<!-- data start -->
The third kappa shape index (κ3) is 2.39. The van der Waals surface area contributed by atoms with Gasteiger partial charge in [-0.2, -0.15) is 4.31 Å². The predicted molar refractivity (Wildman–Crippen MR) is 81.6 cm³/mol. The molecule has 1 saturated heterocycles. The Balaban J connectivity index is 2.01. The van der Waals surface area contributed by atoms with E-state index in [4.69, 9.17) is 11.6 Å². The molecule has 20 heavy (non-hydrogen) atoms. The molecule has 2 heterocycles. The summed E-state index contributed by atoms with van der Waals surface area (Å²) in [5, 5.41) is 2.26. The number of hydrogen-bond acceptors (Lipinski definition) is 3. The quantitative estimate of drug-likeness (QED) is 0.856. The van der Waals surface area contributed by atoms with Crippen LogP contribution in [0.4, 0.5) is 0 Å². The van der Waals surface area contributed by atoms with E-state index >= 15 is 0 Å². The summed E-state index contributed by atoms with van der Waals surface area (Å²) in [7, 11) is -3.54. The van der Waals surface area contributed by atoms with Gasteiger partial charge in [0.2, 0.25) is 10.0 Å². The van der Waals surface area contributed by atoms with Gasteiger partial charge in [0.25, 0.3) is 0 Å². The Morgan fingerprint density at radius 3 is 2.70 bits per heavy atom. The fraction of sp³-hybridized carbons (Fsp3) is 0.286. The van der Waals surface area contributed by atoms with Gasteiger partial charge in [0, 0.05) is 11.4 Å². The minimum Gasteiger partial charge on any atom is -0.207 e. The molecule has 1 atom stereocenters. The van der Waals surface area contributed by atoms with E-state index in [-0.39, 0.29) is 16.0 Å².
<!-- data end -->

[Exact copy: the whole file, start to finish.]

The third kappa shape index (κ3) is 2.39. The van der Waals surface area contributed by atoms with Gasteiger partial charge in [-0.2, -0.15) is 4.31 Å². The predicted molar refractivity (Wildman–Crippen MR) is 81.6 cm³/mol. The molecule has 1 saturated heterocycles. The Balaban J connectivity index is 2.01. The van der Waals surface area contributed by atoms with E-state index in [4.69, 9.17) is 11.6 Å². The molecule has 20 heavy (non-hydrogen) atoms. The molecule has 2 heterocycles. The summed E-state index contributed by atoms with van der Waals surface area (Å²) in [5, 5.41) is 2.26. The number of hydrogen-bond acceptors (Lipinski definition) is 3. The quantitative estimate of drug-likeness (QED) is 0.856. The van der Waals surface area contributed by atoms with Crippen LogP contribution in [0.4, 0.5) is 0 Å². The van der Waals surface area contributed by atoms with E-state index >= 15 is 0 Å². The summed E-state index contributed by atoms with van der Waals surface area (Å²) in [7, 11) is -3.54. The van der Waals surface area contributed by atoms with Gasteiger partial charge in [0.2, 0.25) is 10.0 Å². The van der Waals surface area contributed by atoms with Gasteiger partial charge in [0.25, 0.3) is 0 Å². The Morgan fingerprint density at radius 3 is 2.70 bits per heavy atom. The fraction of sp³-hybridized carbons (Fsp3) is 0.286. The van der Waals surface area contributed by atoms with Gasteiger partial charge in [0, 0.05) is 11.4 Å². The minimum Gasteiger partial charge on any atom is -0.207 e. The molecule has 1 atom stereocenters. The van der Waals surface area contributed by atoms with E-state index in [-0.39, 0.29) is 16.0 Å².